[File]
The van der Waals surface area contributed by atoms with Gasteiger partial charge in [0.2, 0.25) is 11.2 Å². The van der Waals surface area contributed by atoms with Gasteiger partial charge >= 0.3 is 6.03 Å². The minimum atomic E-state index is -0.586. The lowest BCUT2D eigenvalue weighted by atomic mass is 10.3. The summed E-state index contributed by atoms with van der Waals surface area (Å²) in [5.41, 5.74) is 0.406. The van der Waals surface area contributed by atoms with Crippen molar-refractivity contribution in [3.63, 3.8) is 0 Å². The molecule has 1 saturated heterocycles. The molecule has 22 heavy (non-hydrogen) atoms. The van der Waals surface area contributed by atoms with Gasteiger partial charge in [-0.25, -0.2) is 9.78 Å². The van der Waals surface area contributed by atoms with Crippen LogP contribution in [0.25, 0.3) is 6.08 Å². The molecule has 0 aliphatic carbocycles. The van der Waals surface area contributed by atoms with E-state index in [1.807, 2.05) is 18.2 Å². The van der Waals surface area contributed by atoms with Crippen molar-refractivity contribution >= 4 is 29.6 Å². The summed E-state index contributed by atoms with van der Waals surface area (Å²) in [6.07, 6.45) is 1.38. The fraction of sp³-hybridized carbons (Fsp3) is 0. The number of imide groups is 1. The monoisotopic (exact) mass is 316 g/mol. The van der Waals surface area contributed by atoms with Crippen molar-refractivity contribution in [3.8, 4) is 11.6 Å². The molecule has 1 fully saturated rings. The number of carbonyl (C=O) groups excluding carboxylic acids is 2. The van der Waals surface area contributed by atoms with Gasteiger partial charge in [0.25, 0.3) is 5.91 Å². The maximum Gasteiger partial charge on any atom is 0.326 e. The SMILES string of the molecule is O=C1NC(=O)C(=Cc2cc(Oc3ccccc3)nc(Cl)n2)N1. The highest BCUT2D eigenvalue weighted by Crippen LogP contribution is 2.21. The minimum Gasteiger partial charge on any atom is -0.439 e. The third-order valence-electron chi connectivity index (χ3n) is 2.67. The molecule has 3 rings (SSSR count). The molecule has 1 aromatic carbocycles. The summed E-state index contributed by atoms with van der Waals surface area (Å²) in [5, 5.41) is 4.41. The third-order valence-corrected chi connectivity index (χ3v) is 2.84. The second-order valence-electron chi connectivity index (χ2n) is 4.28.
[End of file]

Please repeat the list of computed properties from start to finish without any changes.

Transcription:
The van der Waals surface area contributed by atoms with Gasteiger partial charge in [0.2, 0.25) is 11.2 Å². The van der Waals surface area contributed by atoms with Gasteiger partial charge >= 0.3 is 6.03 Å². The minimum atomic E-state index is -0.586. The lowest BCUT2D eigenvalue weighted by atomic mass is 10.3. The summed E-state index contributed by atoms with van der Waals surface area (Å²) in [5.41, 5.74) is 0.406. The van der Waals surface area contributed by atoms with Crippen molar-refractivity contribution in [3.63, 3.8) is 0 Å². The molecule has 1 saturated heterocycles. The molecule has 22 heavy (non-hydrogen) atoms. The van der Waals surface area contributed by atoms with Gasteiger partial charge in [-0.25, -0.2) is 9.78 Å². The van der Waals surface area contributed by atoms with Crippen LogP contribution in [0.25, 0.3) is 6.08 Å². The molecule has 0 aliphatic carbocycles. The van der Waals surface area contributed by atoms with E-state index in [1.807, 2.05) is 18.2 Å². The van der Waals surface area contributed by atoms with Crippen molar-refractivity contribution >= 4 is 29.6 Å². The summed E-state index contributed by atoms with van der Waals surface area (Å²) in [6.07, 6.45) is 1.38. The fraction of sp³-hybridized carbons (Fsp3) is 0. The number of imide groups is 1. The monoisotopic (exact) mass is 316 g/mol. The van der Waals surface area contributed by atoms with Crippen molar-refractivity contribution in [3.8, 4) is 11.6 Å². The molecule has 1 fully saturated rings. The number of carbonyl (C=O) groups excluding carboxylic acids is 2. The van der Waals surface area contributed by atoms with Gasteiger partial charge in [0.25, 0.3) is 5.91 Å². The maximum Gasteiger partial charge on any atom is 0.326 e. The SMILES string of the molecule is O=C1NC(=O)C(=Cc2cc(Oc3ccccc3)nc(Cl)n2)N1. The highest BCUT2D eigenvalue weighted by Crippen LogP contribution is 2.21. The minimum Gasteiger partial charge on any atom is -0.439 e. The third-order valence-electron chi connectivity index (χ3n) is 2.67. The molecule has 3 rings (SSSR count). The molecule has 1 aromatic carbocycles. The summed E-state index contributed by atoms with van der Waals surface area (Å²) in [5, 5.41) is 4.41. The third-order valence-corrected chi connectivity index (χ3v) is 2.84. The second-order valence-electron chi connectivity index (χ2n) is 4.28.